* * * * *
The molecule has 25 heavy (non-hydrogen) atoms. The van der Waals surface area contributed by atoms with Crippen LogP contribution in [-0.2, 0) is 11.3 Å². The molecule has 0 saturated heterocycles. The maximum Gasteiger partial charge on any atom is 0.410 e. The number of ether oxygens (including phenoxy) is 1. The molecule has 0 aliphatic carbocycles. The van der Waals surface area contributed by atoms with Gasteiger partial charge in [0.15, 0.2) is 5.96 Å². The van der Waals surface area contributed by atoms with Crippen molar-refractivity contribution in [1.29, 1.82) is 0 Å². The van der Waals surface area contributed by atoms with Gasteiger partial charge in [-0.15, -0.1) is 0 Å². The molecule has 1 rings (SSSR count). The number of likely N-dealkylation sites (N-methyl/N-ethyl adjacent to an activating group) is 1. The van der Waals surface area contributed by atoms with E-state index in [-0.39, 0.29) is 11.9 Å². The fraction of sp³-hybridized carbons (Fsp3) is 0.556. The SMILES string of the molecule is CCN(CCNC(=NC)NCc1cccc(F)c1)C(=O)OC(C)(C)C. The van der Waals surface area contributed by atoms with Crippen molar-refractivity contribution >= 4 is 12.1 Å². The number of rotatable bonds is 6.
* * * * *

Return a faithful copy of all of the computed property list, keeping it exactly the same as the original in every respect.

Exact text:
The molecule has 25 heavy (non-hydrogen) atoms. The van der Waals surface area contributed by atoms with Crippen LogP contribution in [-0.2, 0) is 11.3 Å². The molecule has 0 saturated heterocycles. The maximum Gasteiger partial charge on any atom is 0.410 e. The number of ether oxygens (including phenoxy) is 1. The molecule has 0 aliphatic carbocycles. The van der Waals surface area contributed by atoms with Gasteiger partial charge in [0.15, 0.2) is 5.96 Å². The van der Waals surface area contributed by atoms with Crippen molar-refractivity contribution in [1.29, 1.82) is 0 Å². The van der Waals surface area contributed by atoms with Gasteiger partial charge in [-0.15, -0.1) is 0 Å². The molecule has 1 rings (SSSR count). The number of likely N-dealkylation sites (N-methyl/N-ethyl adjacent to an activating group) is 1. The van der Waals surface area contributed by atoms with E-state index in [-0.39, 0.29) is 11.9 Å². The fraction of sp³-hybridized carbons (Fsp3) is 0.556. The SMILES string of the molecule is CCN(CCNC(=NC)NCc1cccc(F)c1)C(=O)OC(C)(C)C. The van der Waals surface area contributed by atoms with Crippen molar-refractivity contribution >= 4 is 12.1 Å². The number of rotatable bonds is 6.